Stirpium historiae pemptades sex siue libri XXX. variè ab auctore, paullò ante mortem, aucti & emendati

Antwerp, ex officina Plantiniana : apud Balthasarem et Ioannem Moretos, 1616

£4,750

Folio. pp. [xvi], 872, [lxviii];*8, A-Z6, a-z6, 2A-2Z6, 2a-2h6, 2i8. Roman letter, some Italic  Greek and Gothic. Very fine engraved architectural title-page with figures of Theophrastus and Dioscorides, below, figures of Adam and Salomon at sides, with 1341 botanical woodcut botanical illustrations, Plantin’s woodcut printer’s device on verso of last, woodcut initials and tail-pieces, manuscript poem in Greek on first fly, autograph above of Eus. Ansling 1878, his note below comparing with other botanical works, early shelf mark on fly. Age yellowing, occasional very minor marginal browning and spotting, the rare mark or stain. A very good copy in excellent contemporary polished vellum over boards, covers blind ruled to a panel design, fleurons to outer corners, C.S.R.B. and 1616 stamped on upper cover, later ornate armorial monogram with crown gilt stamped at centre, spine blind ruled in compartments fleurons at centres, upper joint restored. 

A beautifully printed edition of the most famous work of Rembert Dodoens, first published in 1583, very finely illustrated with over a thousand three hundred fine woodcuts. It is the second and definitive edition of Dodoens’ “last and most comprehensive botanical work” (Hunt), including more illustrations than the first edition. Plantin acquired a portion of the blocks, those already used for the octavo edition of Leonhard Fuchs’ herbal, from the widow of Jan van der Loe, the publisher of Dodoens’ Cruydeboek. The rest were the work of the artist Pieter van der Borcht, whose collection of paintings in the Staatsbibliothek in Berlin forms one of the most important surviving collections of 16th-century flower paintings..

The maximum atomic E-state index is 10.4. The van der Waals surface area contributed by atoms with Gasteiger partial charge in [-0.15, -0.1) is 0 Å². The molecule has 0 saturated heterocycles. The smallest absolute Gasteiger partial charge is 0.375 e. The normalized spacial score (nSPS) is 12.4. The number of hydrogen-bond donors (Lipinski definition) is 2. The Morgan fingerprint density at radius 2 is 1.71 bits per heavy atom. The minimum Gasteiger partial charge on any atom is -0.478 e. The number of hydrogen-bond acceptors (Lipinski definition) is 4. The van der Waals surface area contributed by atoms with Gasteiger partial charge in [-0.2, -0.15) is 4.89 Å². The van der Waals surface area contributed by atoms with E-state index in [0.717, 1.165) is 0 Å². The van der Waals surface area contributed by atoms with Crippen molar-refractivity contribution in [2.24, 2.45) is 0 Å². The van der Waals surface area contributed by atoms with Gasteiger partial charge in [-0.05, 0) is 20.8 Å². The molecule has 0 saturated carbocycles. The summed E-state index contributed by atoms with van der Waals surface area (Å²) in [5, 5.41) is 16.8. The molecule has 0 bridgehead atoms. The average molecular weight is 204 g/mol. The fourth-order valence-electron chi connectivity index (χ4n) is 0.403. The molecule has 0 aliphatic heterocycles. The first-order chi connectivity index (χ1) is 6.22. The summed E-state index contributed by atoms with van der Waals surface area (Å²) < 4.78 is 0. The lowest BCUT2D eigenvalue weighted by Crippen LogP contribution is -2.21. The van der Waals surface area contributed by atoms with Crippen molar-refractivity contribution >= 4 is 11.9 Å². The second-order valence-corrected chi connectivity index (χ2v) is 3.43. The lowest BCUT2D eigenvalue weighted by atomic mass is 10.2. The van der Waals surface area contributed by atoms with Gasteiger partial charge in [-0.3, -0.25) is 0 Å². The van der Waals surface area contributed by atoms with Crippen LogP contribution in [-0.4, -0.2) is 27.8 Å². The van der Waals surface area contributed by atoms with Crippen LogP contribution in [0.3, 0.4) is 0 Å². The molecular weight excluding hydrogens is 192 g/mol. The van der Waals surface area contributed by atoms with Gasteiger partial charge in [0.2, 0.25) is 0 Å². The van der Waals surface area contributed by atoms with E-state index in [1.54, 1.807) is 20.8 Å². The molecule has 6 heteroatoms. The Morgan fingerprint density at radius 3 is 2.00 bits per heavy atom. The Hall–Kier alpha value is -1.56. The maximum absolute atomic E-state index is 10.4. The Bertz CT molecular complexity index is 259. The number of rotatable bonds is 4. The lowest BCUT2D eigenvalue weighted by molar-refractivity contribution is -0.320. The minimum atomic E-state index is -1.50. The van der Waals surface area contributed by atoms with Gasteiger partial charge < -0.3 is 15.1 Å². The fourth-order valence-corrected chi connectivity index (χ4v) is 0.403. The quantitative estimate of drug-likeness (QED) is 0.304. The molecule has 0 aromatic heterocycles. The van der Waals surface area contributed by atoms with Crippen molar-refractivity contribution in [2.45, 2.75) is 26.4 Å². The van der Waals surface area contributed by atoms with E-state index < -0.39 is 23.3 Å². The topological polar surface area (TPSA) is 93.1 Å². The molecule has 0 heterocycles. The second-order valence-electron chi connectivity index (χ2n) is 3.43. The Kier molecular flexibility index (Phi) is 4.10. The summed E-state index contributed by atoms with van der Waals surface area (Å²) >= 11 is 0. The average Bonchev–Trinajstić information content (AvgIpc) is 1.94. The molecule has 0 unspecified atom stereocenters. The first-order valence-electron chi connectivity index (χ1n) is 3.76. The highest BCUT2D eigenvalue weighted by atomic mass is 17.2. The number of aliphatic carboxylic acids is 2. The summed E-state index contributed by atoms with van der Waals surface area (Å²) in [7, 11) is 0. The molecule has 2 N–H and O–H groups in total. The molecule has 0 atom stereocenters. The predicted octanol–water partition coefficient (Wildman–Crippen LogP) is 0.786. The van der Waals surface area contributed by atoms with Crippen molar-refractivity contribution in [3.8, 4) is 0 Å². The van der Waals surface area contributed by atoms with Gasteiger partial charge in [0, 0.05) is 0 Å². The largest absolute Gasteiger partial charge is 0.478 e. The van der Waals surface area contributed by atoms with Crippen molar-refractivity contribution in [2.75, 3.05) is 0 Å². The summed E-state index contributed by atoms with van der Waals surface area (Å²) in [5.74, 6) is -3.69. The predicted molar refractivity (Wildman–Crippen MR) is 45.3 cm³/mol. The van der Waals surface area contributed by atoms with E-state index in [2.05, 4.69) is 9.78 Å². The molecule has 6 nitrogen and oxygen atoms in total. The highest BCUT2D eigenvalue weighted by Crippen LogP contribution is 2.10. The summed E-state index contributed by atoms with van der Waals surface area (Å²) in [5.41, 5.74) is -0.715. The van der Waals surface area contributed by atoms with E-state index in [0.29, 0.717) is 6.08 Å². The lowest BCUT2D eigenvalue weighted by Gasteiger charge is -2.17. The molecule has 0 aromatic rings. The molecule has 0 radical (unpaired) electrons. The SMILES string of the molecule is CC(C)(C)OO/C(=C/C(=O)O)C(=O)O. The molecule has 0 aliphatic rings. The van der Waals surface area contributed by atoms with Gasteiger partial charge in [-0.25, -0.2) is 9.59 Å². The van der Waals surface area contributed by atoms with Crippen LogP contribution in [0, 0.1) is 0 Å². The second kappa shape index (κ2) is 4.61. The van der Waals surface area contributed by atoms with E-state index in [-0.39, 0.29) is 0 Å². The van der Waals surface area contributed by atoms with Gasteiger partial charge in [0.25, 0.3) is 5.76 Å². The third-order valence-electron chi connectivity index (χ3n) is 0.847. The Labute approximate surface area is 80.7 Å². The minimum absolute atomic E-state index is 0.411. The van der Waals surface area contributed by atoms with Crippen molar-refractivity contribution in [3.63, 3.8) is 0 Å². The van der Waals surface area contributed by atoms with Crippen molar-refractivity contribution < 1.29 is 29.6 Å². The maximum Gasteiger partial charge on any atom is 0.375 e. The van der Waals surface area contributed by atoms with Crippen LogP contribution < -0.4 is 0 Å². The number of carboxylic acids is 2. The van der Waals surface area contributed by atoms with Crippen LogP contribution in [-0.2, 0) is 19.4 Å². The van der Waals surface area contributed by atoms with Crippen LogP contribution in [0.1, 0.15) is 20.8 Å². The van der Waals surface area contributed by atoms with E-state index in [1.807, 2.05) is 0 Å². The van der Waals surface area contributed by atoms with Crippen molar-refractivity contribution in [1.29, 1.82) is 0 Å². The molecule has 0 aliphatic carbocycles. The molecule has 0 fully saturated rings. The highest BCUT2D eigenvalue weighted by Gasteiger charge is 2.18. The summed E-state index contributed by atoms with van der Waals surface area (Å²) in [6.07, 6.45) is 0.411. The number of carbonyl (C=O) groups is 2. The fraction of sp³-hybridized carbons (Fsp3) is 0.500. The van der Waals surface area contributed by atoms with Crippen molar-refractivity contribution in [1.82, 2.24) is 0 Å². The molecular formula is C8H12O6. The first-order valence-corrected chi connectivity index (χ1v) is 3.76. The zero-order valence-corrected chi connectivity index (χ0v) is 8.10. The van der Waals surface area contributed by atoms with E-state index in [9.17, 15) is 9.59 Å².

“Rembert van Joenckenna was the real name of the Author of the Cruydedock of 1554 but he was known to an English readership as Rembert Dodoens, author of ‘A New Herbal or Historie of Plants’ translated by Henry Lyte, published in London in 1619. … His most important scientific work was the Stirpium historiae pemptades sex siue libri XXX of 1583. A translation of this work formed the basis of Gerard’s Herbal. In 1574, he took up an appointment as physician to the Emperor Maximillian II in Vienna, where Charles D’Ecluse was in charge of the Imperial Botanic garden. He remained there as physician to Maximillian’s successor, Rudolf II, until 1580, when he attempted top return to Malines but because of political turmoil he lived in Cologne and then Antwerp”. Graeme Tobyn ‘The Western Herbal Tradition E-Book: 2000 years of medicinal plant knowledge’. In 1582 Dodoens supervised his friend Plantin’s printing of his Stirpium historiae pemptades sex sive libri XXX which was published in full in 1583 and reprinted posthumously in this 1616 with additions. This was Dodoens’ most elaborate treatise and  most important scientific work, where he divided plants into twenty six groups and introduced many new families, adding a wealth of illustration either original or borrowed from Dioscorides, de l’Éluse, or De Lobel. Dodoens (1517-1585) was the first Belgian botanist to enjoy world wide renown. It was his interest in the medicinal aspects of botany which induced him to write a herbal. 

The work contains a very extensive and most useful indexes of the Greek, Latin, Arab, Italian, Spanish, French, German, Bohemian, Belgian, and finally English names of plants. A very handsome copy of this beautiful and most influential work. 

BM STC Low Countries, 1601-21 p. 162, D67. Krivatsy 3302, Nissen BBI 517. Bibl. Belg. D 119. Hunt I, 201, “The author’s last and most comprehensive herbal, including several of his previously published works”. Wellcome I, 1824.

L3139

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